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Throughout the American West, and through arid regions of Mexico, the Western Scrub-Jay is the familiar jay of a broad range of lowland and montane habitats. The species frequents scrub and dry woodlands dominated by oaks or piñon pines, but has also adapted well to suburban landscapes. Western Scrub-Jays come into contact with several related species, including the crested Steller’s Jay (Cyanocitta stelleri) at higher elevations from Colorado and Washington southward and Blue Jay (C. cristata) in the southern Great Plains to the east. Western Scrub-Jays overlap with Mexican Jays (A. ultramarina) in hills and mountains from Arizona and New Mexico through both cordilleras of central Mexico, and in the state of Veracruz these 2 species are joined by the congeneric Unicolored Jay (A. unicolor; Pitelka 1951). While the Western Scrub-Jay’s broad diet of mainly arthropods and nuts is similar to those of its sympatric relatives, it tends to frequent drier, hotter, and more open habitat and is typically found at lower elevations than the other species.
Across the broad geographic range of the Western Scrub-Jay, variation in physical appearance is considerable and has been the subject of frequent study (Pitelka 1951, 1961; Peterson 1990a, 1991b, 1991c; 1992, 1993; Peterson and Burt 1992, Peterson and Vargas B. 1993; Bardwell et al. 2001). Birds in interior populations are paler and more shy than coastal birds, which are darker in color and more bold in behavior. Overlaying the preceding pattern is substantial variation in bill morphology that reflects differences in diet. Along the Pacific Coast, birds in northern parts of the range also are generally larger than their southern counterparts, with the smallest Western Scrub-Jays living on the Baja Peninsula; jays in the interior of Mexico, however, are among the largest of the species overall. Differentiation is sufficiently great that the division of the West-ern Scrub-Jay into 3 distinct species may be justified.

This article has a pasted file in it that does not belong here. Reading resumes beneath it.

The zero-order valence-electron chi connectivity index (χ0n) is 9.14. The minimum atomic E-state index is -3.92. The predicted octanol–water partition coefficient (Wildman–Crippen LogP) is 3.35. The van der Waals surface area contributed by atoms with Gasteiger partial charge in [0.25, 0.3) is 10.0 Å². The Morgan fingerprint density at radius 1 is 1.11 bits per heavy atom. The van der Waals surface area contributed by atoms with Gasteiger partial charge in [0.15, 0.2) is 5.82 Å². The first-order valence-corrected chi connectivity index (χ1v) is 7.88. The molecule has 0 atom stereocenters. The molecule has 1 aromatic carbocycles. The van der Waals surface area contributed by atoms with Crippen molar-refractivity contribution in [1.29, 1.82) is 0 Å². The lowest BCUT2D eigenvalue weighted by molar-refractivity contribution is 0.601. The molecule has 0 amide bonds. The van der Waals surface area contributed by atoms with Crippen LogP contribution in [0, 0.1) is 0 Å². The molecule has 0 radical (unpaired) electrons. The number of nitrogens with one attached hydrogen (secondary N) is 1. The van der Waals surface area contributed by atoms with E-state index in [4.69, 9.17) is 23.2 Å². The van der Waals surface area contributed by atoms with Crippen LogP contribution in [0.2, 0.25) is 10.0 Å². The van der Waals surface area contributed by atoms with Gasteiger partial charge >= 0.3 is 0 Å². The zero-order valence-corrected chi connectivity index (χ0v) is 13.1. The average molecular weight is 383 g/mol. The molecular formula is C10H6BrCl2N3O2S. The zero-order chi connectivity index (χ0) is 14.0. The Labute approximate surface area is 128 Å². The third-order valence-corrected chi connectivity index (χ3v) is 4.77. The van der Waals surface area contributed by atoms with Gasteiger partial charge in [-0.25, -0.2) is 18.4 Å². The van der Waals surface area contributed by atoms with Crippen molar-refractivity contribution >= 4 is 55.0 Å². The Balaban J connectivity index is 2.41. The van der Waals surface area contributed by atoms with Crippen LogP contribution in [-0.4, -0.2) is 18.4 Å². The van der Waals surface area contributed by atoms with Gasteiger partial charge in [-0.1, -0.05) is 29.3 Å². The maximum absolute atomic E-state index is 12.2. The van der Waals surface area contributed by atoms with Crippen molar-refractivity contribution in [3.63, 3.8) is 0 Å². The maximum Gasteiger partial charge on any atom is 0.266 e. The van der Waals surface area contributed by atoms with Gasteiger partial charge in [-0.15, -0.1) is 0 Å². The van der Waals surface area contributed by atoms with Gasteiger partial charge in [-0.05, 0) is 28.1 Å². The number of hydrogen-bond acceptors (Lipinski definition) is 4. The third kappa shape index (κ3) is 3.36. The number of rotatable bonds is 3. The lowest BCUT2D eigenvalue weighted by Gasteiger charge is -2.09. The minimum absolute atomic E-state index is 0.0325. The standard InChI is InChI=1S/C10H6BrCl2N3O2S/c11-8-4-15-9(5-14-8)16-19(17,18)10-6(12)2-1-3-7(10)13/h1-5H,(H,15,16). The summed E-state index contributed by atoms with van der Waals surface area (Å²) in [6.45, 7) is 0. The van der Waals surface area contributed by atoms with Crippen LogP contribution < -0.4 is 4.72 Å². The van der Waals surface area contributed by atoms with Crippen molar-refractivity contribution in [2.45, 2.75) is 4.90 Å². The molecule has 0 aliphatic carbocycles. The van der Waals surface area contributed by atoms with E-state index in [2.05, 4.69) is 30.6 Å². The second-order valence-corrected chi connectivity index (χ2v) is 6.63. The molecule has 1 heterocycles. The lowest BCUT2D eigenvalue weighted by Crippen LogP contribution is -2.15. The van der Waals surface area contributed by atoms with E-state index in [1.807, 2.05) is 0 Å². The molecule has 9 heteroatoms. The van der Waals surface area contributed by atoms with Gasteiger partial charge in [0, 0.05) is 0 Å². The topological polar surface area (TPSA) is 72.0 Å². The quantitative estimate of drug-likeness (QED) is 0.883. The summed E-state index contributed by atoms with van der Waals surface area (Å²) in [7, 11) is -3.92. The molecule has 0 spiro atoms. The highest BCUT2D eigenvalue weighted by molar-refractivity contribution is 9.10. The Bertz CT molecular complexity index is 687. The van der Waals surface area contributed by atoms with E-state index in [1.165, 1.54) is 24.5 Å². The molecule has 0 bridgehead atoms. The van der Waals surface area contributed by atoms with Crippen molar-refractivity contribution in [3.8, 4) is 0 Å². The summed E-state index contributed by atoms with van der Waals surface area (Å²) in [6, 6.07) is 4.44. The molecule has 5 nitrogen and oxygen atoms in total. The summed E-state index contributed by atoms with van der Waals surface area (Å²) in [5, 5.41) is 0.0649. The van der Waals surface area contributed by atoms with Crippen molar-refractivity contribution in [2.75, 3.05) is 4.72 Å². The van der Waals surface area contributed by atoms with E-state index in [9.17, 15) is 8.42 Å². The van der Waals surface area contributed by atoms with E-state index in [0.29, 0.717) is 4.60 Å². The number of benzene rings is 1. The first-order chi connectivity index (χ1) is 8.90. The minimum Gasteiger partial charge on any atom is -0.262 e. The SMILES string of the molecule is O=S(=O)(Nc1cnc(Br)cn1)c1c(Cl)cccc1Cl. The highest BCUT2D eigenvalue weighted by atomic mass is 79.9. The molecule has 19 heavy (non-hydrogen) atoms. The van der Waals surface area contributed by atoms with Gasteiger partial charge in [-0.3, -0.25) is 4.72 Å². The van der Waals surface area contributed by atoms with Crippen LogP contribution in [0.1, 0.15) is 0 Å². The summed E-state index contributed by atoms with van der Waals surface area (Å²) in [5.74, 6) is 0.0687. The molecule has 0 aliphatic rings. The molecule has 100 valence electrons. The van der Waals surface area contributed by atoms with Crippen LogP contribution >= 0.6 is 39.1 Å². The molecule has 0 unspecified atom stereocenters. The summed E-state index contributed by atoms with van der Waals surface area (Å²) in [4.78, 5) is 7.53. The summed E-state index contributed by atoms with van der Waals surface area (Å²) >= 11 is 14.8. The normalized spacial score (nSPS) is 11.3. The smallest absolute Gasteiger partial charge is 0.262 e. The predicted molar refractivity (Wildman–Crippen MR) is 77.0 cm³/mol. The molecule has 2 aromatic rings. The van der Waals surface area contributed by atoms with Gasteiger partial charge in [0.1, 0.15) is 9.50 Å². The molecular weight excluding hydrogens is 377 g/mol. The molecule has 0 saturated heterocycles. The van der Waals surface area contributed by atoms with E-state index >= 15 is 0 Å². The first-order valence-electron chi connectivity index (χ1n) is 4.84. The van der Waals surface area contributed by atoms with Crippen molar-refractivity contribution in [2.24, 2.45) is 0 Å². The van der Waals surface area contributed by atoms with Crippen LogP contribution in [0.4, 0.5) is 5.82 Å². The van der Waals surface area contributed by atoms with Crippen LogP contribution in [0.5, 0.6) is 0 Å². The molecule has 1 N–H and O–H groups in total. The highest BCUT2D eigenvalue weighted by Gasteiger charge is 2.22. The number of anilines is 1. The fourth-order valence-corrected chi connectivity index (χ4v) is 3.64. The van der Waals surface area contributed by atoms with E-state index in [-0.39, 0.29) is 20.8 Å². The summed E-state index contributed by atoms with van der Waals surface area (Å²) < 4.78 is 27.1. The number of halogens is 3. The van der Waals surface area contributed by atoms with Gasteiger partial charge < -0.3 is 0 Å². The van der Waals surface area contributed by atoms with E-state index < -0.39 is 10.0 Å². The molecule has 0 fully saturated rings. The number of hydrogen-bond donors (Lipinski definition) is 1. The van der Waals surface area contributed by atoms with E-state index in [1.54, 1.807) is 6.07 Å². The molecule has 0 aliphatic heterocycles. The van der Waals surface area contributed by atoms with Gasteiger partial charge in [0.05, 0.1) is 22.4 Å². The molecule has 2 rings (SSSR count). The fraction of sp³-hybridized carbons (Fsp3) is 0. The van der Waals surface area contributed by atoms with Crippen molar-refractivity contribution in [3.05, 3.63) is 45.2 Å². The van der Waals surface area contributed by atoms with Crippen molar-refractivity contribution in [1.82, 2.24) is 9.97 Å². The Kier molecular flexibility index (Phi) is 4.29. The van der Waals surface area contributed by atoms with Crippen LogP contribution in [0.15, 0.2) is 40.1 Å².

Variation within the Western Scrub-Jay represents a subset of the variation that extends to its 2 closest relatives, the Island Scrub-Jay (A. insularis) and the Florida Scrub-Jay (A. coerulescens). The former, a peripheral population derivative of West Coast populations of the Western Scrub-Jay, is distinguished by its restricted geographic range (endemic to Santa Cruz Island, California), dramatically larger size, and more intensely bright blue-and-white plumage (Pitelka 1951; Atwood 1978, 1979, 1980a, 1980b; Atwood et al. 1990; Collins and Corey 1994; Curry and Delaney 2002). The smaller Florida Scrub-Jay is an even more clearly separated form, likely having branched off from the rest of the group during periods in the Pleistocene when climatic changes first supported—and later severed—a swath of arid terrain along the Gulf of Mexico coastline. Intensive study over more than 3 decades has emphasized the cooperative breeding social organization of the endemic Florida population (Woolfenden and Fitzpatrick 1984, 1996). Accumulated evidence from numerous but less intensive field studies of breeding biology and demography of the Western Scrub-Jay has presented a general picture of a less social, non-cooperative species (Ritter 1972, 1983, 1984; Verbeek 1973; Carmen 1988, in press). However, the discovery of helpers at the nest among Western Scrub-Jays in a Mexican population (Peterson and Burt 1992, Burt and Peterson 1993) has shown that the dichotomy is not as dramatic as was once thought.
Along with being a model species for studies on morphological and behavioral evolution, the Western Scrub-Jay has become well known among animal behaviorists as a model subject in studies of foraging behavior and cognitive abilities, including spatial memory (Vander Wall and Balda 1981; Balda and Kamil 1989; Kamil et al. 1994; Balda et al. 1997; Bednekoff et al. 1997; Clayton et al. 2000, 2001; Emery and Clayton 2001a, 2001b). While less remarkable at storing and recovering food items than some other members of the Corvidae, such as the Clark’s Nutcracker (Nucifraga columbiana), the Western Scrub-Jay nevertheless exhibits impressive skills in locating and selecting food and in dealing adaptively with social competition from other jays (Langen 1999; Clayton et al. 2000, 2001; Emery and Clayton 2001a, 2001b).
The complexity of morphological and behavioral patterns within this common and broadly distributed species continues to pose challenging questions for ornithologists. Along with its close relatives, the Western Scrub-Jay promises to play an important ongoing role in efforts to understand the ecological and evolutionary factors affecting not just corvids, but all birds.
Curry, Robert L., A. Townsend Peterson and Tom A. Langen. 2002. Western Scrub-Jay (Aphelocoma californica), The Birds of North America Online (A. Poole, Ed.). Ithaca: Cornell Lab of Ornithology; Retrieved from the Birds of North America Online: http://bna.birds.cornell.edu/bna/species/712